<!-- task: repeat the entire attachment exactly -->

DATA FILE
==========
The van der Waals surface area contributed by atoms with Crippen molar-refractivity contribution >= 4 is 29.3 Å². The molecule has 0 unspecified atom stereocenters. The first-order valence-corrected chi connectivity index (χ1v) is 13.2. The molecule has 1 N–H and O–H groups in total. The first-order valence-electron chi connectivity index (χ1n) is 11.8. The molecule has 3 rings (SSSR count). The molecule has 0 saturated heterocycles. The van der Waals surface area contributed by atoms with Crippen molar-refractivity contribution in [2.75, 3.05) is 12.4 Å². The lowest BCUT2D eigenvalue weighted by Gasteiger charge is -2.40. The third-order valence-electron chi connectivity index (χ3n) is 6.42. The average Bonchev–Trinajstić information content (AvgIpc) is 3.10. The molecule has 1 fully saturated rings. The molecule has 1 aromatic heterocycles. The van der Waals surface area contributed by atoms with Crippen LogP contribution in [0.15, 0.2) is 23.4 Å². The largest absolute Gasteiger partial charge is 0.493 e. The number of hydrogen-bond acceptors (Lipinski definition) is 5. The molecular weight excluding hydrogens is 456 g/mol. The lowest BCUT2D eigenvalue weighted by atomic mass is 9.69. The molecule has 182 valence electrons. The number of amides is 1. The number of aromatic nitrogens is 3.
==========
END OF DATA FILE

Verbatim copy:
The van der Waals surface area contributed by atoms with Crippen molar-refractivity contribution >= 4 is 29.3 Å². The molecule has 0 unspecified atom stereocenters. The first-order valence-corrected chi connectivity index (χ1v) is 13.2. The molecule has 1 N–H and O–H groups in total. The first-order valence-electron chi connectivity index (χ1n) is 11.8. The molecule has 3 rings (SSSR count). The molecule has 0 saturated heterocycles. The van der Waals surface area contributed by atoms with Crippen molar-refractivity contribution in [2.75, 3.05) is 12.4 Å². The lowest BCUT2D eigenvalue weighted by Gasteiger charge is -2.40. The third-order valence-electron chi connectivity index (χ3n) is 6.42. The average Bonchev–Trinajstić information content (AvgIpc) is 3.10. The molecule has 1 fully saturated rings. The molecule has 1 aromatic heterocycles. The van der Waals surface area contributed by atoms with Crippen LogP contribution in [0.15, 0.2) is 23.4 Å². The largest absolute Gasteiger partial charge is 0.493 e. The number of hydrogen-bond acceptors (Lipinski definition) is 5. The molecular weight excluding hydrogens is 456 g/mol. The lowest BCUT2D eigenvalue weighted by atomic mass is 9.69. The molecule has 182 valence electrons. The number of amides is 1. The number of aromatic nitrogens is 3.